7. 3.7 Chapter Summary
    8. 3.8 References and Further Reading
  7. Chapter 4 Development of a Loss Given Default (LGD) Model
    1. 4.1 Overview of Loss Given Default
      1. 4.1.1 LGD Models for Retail Credit
      2. 4.1.2 LGD Models for Corporate Credit
      3. 4.1.3 Economic Variables for LGD Estimation
      4. 4.1.4 Estimating Downturn LGD
    2. 4.2 Regression Techniques for LGD
      1. 4.2.1 Ordinary Least Squares – Linear Regression
      2. 4.2.2 Ordinary Least Squares with Beta Transformation
      3. 4.2.3 Beta Regression
      4. 4.2.4 Ordinary Least Squares with Box-Cox Transformation
      5. 4.2.5 Regression Trees
      6. 4.2.6 Artificial Neural Networks
      7. 4.2.7 Linear Regression and Non-linear Regression
      8. 4.2.8 Logistic Regression and Non-linear Regression
    3. 4.3 Performance Metrics for LGD
      1. 4.3.1 Root Mean Squared Error
      2. 4.3.2 Mean Absolute Error
      3. 4.3.3 Area Under the Receiver Operating Curve
      4. 4.3.4 Area Over the Regression Error Characteristic Curves
      5. 4.3.5 R-square
      6. 4.3.6 Pearson’s Correlation Coefficient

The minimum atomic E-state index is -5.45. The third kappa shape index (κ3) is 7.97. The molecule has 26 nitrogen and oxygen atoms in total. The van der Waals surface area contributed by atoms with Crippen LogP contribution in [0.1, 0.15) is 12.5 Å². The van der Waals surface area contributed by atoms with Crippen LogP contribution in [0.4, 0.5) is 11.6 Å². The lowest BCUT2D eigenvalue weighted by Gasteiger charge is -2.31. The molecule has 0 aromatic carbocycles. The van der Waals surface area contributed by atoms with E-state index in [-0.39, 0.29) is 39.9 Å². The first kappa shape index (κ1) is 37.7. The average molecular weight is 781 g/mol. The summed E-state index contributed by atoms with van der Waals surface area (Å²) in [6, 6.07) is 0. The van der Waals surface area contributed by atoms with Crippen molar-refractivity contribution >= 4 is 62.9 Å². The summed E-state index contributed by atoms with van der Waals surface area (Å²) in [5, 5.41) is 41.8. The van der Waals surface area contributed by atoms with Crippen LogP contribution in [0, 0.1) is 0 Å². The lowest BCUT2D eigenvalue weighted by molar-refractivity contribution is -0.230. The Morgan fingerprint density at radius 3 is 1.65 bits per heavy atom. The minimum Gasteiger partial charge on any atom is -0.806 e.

7. 4.3.7 Spearman’s Correlation Coefficient
      8. 4.3.8 Kendall’s Correlation Coefficient
    4. 4.4 Model Development
      1. 4.4.1 Motivation for LGD models
      2. 4.4.2 Developing an LGD Model
    5. 4.5 Case Study: Benchmarking Regression Algorithms for LGD
      1. 4.5.1 Data Set Characteristics
      2. 4.5.2 Experimental Set-Up
      3. 4.5.3 Results and Discussion
    6. 4.6 Chapter Summary
    7. 4.7 References and Further Reading
  8. Chapter 5 Development of an Exposure at Default (EAD) Model
    1. 5.1 Overview of Exposure at Default
    2. 5.2 Time Horizons for CCF
    3. 5.3 Data Preparation
    4. 5.4 CCF Distribution – Transformations
    5. 5.5 Model Development
      1. 5.5.1 Input Selection
      2. 5.5.2 Model Methodology
      3. 5.5.3 Performance Metrics
    6. 5.6 Model Validation and Reporting
      1. 5.6.1 Model Validation
      2. 5.6.2 Reports
    7. 5.7 Chapter Summary